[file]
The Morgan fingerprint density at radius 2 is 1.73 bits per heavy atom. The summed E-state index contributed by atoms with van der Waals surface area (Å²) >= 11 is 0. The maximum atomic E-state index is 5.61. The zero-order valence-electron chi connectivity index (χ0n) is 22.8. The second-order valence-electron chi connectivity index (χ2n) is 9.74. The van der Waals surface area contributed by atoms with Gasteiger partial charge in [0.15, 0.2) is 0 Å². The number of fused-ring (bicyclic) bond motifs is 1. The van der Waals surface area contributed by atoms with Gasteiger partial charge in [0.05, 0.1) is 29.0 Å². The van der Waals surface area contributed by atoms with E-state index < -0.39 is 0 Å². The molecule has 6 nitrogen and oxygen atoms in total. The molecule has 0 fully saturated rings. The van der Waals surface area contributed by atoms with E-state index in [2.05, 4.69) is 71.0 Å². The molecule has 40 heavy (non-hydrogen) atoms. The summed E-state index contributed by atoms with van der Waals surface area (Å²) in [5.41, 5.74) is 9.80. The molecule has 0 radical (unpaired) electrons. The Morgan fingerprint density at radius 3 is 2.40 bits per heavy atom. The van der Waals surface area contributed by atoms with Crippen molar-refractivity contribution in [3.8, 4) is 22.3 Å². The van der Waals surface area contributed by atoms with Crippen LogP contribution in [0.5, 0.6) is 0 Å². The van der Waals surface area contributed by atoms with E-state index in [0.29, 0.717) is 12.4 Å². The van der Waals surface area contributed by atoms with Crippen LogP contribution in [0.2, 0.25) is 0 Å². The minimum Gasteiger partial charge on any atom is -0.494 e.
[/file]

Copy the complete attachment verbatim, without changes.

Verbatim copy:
The Morgan fingerprint density at radius 2 is 1.73 bits per heavy atom. The summed E-state index contributed by atoms with van der Waals surface area (Å²) >= 11 is 0. The maximum atomic E-state index is 5.61. The zero-order valence-electron chi connectivity index (χ0n) is 22.8. The second-order valence-electron chi connectivity index (χ2n) is 9.74. The van der Waals surface area contributed by atoms with Gasteiger partial charge in [0.15, 0.2) is 0 Å². The number of fused-ring (bicyclic) bond motifs is 1. The van der Waals surface area contributed by atoms with Gasteiger partial charge in [0.05, 0.1) is 29.0 Å². The van der Waals surface area contributed by atoms with E-state index < -0.39 is 0 Å². The molecule has 6 nitrogen and oxygen atoms in total. The molecule has 0 fully saturated rings. The van der Waals surface area contributed by atoms with E-state index in [2.05, 4.69) is 71.0 Å². The molecule has 40 heavy (non-hydrogen) atoms. The summed E-state index contributed by atoms with van der Waals surface area (Å²) in [5.41, 5.74) is 9.80. The molecule has 0 radical (unpaired) electrons. The Morgan fingerprint density at radius 3 is 2.40 bits per heavy atom. The van der Waals surface area contributed by atoms with Crippen molar-refractivity contribution in [3.8, 4) is 22.3 Å². The van der Waals surface area contributed by atoms with Crippen LogP contribution in [0.5, 0.6) is 0 Å². The van der Waals surface area contributed by atoms with E-state index in [0.29, 0.717) is 12.4 Å². The van der Waals surface area contributed by atoms with Crippen LogP contribution in [0.2, 0.25) is 0 Å². The minimum Gasteiger partial charge on any atom is -0.494 e.